Victoria Winters receives flowers during the Crown Point Central School graduation ceremony. The Class of 2013 included 28 students.
Graduation can be a time of reflection, but not for Gabe Macey.
The Crown Point Central School valedictorian urged his classmates to look to the future during commencement exercises June 21.
“Nobody gets to live life backward. Look ahead, that is where your future lies,” Macey said in his valedictory address, quoting Ann Landers. “I could stand up here and reflect on the past four years of our lives, from winning sports titles to enjoying class trips, but instead I’m choosing to talk about the next four years.
“These next years mark the start of a new quarter in our game,” he said. “It does no good looking back on what we would’ve, could’ve or should’ve done. Instead we must look to what we can and will do. Our years in high school have been stepping stones for the years that have yet to come. It has helped us to develop into the leaders of the future.”
Macey then spoke about the importance of being a true leader.
“People tend to associate having a lot of skill and power with leadership,” he said. “Unfortunately, people who take advantage of the power they have and abuse or misuse it rarely have much influence. Failing to realize that a true leader is one who gives all the credit and takes all the blame, they tend to take any credit for themselves without any recognition of the contribution from others.
“We can be so quick to boast about ourselves and lose sight that some of the best things in life cannot be earned, but are given,” Macey said. “If we will realize this and give credit where it is due, to whom it is due, the influence and leadership we will develop in the lives of others will be life changing.”
The valedictorian urged classmates to always think of others.
“Amongst our successes we must remember others,” Macey said. “We all have different skill sets that allow us to accomplish different tasks. A true leader recognizes these differences and joins the group together to complete the challenges they face. For in the end, all of them are trying to achieve the same goal.
“So to the class of 2013, I challenge you to be a leader,” he concluded. “Look past the differences you see in others and instead look forward to the goals you have set for yourself. For the choices you make will affect your future. Robert Fulghum once said, ‘The grass is not, in fact, always greener on the other side of the fence. Fences have nothing to do with it. The grass is the greenest where it is watered. When crossing over fences, carry water with you and tend to the grass wherever you may be.’”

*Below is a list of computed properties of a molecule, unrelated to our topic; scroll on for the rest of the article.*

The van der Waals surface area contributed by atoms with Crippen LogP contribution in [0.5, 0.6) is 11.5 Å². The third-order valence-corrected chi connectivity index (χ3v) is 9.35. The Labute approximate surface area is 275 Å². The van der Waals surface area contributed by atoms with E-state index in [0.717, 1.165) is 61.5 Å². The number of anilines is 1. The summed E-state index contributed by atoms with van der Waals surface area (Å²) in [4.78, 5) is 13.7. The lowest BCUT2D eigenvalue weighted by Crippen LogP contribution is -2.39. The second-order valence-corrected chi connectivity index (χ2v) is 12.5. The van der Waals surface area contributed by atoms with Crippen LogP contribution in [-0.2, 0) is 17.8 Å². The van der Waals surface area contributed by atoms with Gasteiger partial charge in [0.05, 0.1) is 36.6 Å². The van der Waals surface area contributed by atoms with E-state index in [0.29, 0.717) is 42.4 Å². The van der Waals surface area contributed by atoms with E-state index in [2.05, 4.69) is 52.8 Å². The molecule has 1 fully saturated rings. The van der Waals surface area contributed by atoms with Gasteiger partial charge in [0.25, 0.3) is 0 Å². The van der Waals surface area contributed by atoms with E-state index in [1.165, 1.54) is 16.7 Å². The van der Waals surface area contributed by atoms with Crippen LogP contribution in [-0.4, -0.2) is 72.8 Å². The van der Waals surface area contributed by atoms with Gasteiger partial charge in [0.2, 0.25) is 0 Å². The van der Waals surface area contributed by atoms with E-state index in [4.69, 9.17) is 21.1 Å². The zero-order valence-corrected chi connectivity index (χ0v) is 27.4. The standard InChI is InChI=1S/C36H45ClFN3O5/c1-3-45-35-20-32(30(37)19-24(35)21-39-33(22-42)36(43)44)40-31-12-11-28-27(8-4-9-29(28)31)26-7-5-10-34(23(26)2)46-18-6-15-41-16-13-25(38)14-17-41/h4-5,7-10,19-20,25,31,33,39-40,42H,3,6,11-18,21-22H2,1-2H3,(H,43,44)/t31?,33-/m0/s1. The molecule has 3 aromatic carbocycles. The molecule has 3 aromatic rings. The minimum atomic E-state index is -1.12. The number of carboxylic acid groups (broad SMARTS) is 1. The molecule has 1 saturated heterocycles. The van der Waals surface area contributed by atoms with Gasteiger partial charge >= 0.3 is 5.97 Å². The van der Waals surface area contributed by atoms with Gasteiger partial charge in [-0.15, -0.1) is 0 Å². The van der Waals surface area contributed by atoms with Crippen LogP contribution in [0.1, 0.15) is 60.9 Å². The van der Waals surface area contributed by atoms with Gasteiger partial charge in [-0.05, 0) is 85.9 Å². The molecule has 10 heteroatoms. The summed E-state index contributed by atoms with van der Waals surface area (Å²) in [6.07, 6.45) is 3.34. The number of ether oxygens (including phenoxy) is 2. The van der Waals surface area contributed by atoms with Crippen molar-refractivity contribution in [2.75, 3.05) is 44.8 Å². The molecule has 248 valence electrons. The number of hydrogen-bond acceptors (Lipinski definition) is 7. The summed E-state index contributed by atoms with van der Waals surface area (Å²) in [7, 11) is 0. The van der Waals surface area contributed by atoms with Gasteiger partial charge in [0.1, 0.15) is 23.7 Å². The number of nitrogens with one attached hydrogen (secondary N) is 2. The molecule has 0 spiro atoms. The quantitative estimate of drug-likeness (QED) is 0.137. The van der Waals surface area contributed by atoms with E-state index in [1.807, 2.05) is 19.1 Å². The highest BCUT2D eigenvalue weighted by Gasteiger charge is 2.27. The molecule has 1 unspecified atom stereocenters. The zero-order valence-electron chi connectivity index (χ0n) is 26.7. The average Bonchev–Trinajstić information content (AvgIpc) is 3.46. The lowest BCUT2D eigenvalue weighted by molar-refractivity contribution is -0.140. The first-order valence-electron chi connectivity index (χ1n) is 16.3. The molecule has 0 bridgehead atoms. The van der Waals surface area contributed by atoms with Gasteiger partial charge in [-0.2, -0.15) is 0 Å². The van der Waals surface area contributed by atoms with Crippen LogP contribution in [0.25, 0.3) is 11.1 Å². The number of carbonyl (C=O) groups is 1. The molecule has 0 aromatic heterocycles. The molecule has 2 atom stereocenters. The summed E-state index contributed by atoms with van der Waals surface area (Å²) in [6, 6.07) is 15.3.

Graduation was a conclusion for Michaela Comes, class salutatorian.
“The countdown for this day started on the first day of school and now we are getting ready to walk across the stage to receive our diplomas,” Comes said. “Then we will be walking away from something that has been a part of us for 13 years. We will be starting over in the coming months, starting college in the fall, going into the military and the work force. But we will have the memoirs that will last a life time from Crown Point Central School.”
Comes thanked her classmates and those who have supported them.
“I would now like to thank those who come here for the students — the teachers, parents, family, friends and coaches who have shaped us into the people that we are leaving this school,” she aid. “We are stronger and better because you have given us the tools we need to be great people.
“So in closing, I would like to say that this is our last day, our last moments as students and seniors,” Comes said. “Now we are getting ready to go into the world as adults. Wherever you go, go with your heart and never lose sight of your dreams.”
Crown Point presented diplomas to 28 students. The ceremony included a presentation of flowers, presentation of the class gift by Ellen Kiely, a musical performance by Drew Malone and Alexandra Macey, the awarding of scholarships and remarks by Mitch St. Pierre, school board president.